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I am a beginner with TeX. I am trying to put a few spaces at the beginning of the line. Or a tab, whatever would work. But whatever I try it just puts space on the first line. My questions: How do I add a space in each line and is there a good cheat sheet for using TeX?

This is a text document and I am trying to add Verilog code to be shown in the final pdf version of the document. So here is an example of the latex document:


There are several ways to code a mux. Here is an example below:

\textit{\qquad input wire [7:0]} a;  \\
\textit{\qquad input wire \textit[7:0]} b;  \\
\textit{\qquad input wire [2:0] s;}   \\
\textit{\qquad output wire [7:0] fab;}  

\textit{\qquad assign fab = s[0] ? b : a;}\\  

This code infers an 8bit 2:1 mux.

enter image description here

enter image description here

  • 1
    Are you really using TeX or LaTeX? Just leave an empty line between two lines (instead of use \\) and this will produce a new paragraph with indentation. – Sigur Feb 3 '15 at 18:56
  • 2
    As Sigur says, leave a blank line to separate paragraphs. In any case, this seems like something that might require special formatting. If you tell us the whole story we might be able to find an even better solution. What are you doing? What are you trying to achieve? – Manuel Feb 3 '15 at 18:59
  • Welcome to TeX.SX! Please help us to help you and add a minimal working example (MWE) that illustrates your problem. It will be much easier for us to reproduce your situation and find out what the issue is when we see compilable code, starting with \documentclass{...} and ending with \end{document}. – user31729 Feb 3 '15 at 19:01
  • I prefer not to have spaces between the lines (though, it does solve the spacing problem). – Tlalit Feb 3 '15 at 19:28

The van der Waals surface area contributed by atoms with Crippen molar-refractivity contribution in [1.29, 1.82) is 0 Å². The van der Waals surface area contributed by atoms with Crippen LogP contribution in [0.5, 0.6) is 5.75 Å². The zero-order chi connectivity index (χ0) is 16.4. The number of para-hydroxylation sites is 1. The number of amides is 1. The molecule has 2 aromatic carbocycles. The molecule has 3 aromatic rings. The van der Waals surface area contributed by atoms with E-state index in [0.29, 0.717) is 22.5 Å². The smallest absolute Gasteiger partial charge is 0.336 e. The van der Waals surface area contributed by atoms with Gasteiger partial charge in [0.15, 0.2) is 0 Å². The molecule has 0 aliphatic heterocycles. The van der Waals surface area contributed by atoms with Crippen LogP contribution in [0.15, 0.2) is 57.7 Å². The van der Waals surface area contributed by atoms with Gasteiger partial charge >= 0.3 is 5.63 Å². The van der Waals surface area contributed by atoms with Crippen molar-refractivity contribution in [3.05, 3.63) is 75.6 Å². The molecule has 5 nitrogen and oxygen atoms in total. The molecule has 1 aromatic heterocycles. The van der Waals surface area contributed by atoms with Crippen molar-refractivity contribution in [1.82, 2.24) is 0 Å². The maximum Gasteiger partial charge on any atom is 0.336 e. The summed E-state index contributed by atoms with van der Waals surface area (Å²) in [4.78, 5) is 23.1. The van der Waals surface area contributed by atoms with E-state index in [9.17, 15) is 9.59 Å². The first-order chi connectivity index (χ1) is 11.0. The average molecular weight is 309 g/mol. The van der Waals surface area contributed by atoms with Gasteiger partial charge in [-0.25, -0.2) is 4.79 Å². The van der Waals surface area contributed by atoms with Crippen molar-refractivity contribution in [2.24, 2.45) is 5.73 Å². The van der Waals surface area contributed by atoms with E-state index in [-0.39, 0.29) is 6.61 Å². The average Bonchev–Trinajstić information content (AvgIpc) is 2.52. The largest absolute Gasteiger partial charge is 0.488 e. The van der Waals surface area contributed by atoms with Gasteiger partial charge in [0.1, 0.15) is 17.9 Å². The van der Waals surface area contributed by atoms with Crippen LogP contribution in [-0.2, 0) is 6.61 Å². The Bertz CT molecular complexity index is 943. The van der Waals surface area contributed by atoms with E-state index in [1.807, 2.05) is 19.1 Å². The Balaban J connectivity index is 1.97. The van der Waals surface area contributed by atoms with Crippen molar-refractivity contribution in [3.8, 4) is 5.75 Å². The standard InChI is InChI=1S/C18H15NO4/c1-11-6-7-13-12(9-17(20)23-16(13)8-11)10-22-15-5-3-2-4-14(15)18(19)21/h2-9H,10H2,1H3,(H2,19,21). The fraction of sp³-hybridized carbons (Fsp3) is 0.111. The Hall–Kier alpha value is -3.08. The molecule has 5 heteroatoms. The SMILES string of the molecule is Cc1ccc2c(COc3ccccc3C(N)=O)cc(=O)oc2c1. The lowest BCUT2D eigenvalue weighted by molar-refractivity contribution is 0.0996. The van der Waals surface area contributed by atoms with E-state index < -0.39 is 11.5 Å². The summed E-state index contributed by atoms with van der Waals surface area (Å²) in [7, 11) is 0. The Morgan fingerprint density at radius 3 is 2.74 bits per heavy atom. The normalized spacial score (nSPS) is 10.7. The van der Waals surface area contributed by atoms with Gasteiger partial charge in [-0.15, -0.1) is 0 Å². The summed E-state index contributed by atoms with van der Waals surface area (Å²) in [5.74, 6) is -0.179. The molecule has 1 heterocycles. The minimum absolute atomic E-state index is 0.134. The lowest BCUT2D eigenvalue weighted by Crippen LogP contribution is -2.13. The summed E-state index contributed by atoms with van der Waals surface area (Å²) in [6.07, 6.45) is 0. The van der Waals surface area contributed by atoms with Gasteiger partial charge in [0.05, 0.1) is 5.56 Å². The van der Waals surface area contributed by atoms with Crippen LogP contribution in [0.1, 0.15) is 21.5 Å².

• I tried adding backquotes//backquotes, at the end of the line but I can see the quotes in the text. I added a gif in my original question above – Tlalit Feb 3 '15 at 19:36
3

Since you're trying to typeset code, perhaps the listings package will be helpful. You can adjust the left margin using xleftmargin.

\documentclass{article}
\usepackage[parfill]{parskip}
\usepackage{listings}
\begin{document}
There are several ways to code a mux. Here is an example below:

\begin{lstlisting}[xleftmargin=1em]
input wire [7:0] a;
input wire [7:0] b;
input wire [2:0] s;
output wire [7:0] fab;
assign fab = s[0] ? b : a;
\end{lstlisting}

This code infers an 8bit 2:1 mux.
\end{document}

enter image description here

  • 1
    To the OP, to make it —possibly— more atractive, use basicstyle=\ttfamily,columns=fullflexible in lstlisting environment options. – Manuel Feb 3 '15 at 21:29
4

there are several ways to accomplish the indentation of a block of text, where each line must remain distinct.

an easy approach is to treat each line as a paragraph by leaving a blank line after each line of the block. all the lines will be indented uniformly to the usual paragraph indentation. disadvantages: it's not easy to control breaks at the end of a page, and if the page is spaced out because of unbreakable elements, the lines of the "block" could be spaced out too.

another, not really "latex" way to handle the block is to treat it as a paragraph, breaking lines explicitly with \\, and apply a \hangindent, e.g.:

\hangindent=\parindent
\textit{\qquad input wire [7:0]} a;  \\
\textit{\qquad input wire \textit[7:0]} b;  \\
\textit{\qquad input wire [2:0] s;}   \\
\textit{\qquad output wire [7:0] fab;}  

the \hangindent persists for just the single paragraph. the \parindent shown can be replaced by any desired dimension, say .5in. disadvantage: this must be repeated for every block; although a macro could be applied to make it more compact and allow the indentation for multiple blocks to be changed uniformly with a single modification to the macro definition.

addendum: egreg suggests a quote environment. just remember that the right-hand side will be indented by the same amount as the left-hand side.

  • Why not a quote environment? – egreg Feb 3 '15 at 21:31
  • @egreg -- good question. because i didn't think of it. – barbara beeton Feb 3 '15 at 21:33
2

How about a tabular?

\documentclass{article}
\usepackage{array}
\begin{document}
There are several ways to code a mux. Here is an example below:

\begin{tabular}{>{\qquad\itshape\ttfamily\arraybackslash}l}
   input wire [7:0] a;  \\
   input wire \textit[7:0] b;  \\
   input wire [2:0] s;   \\
   output wire [7:0] fab; \\
   assign fab = s[0] ? b : a;
\end{tabular}

This code infers an 8bit 2:1 mux.
\end{document}

enter image description here

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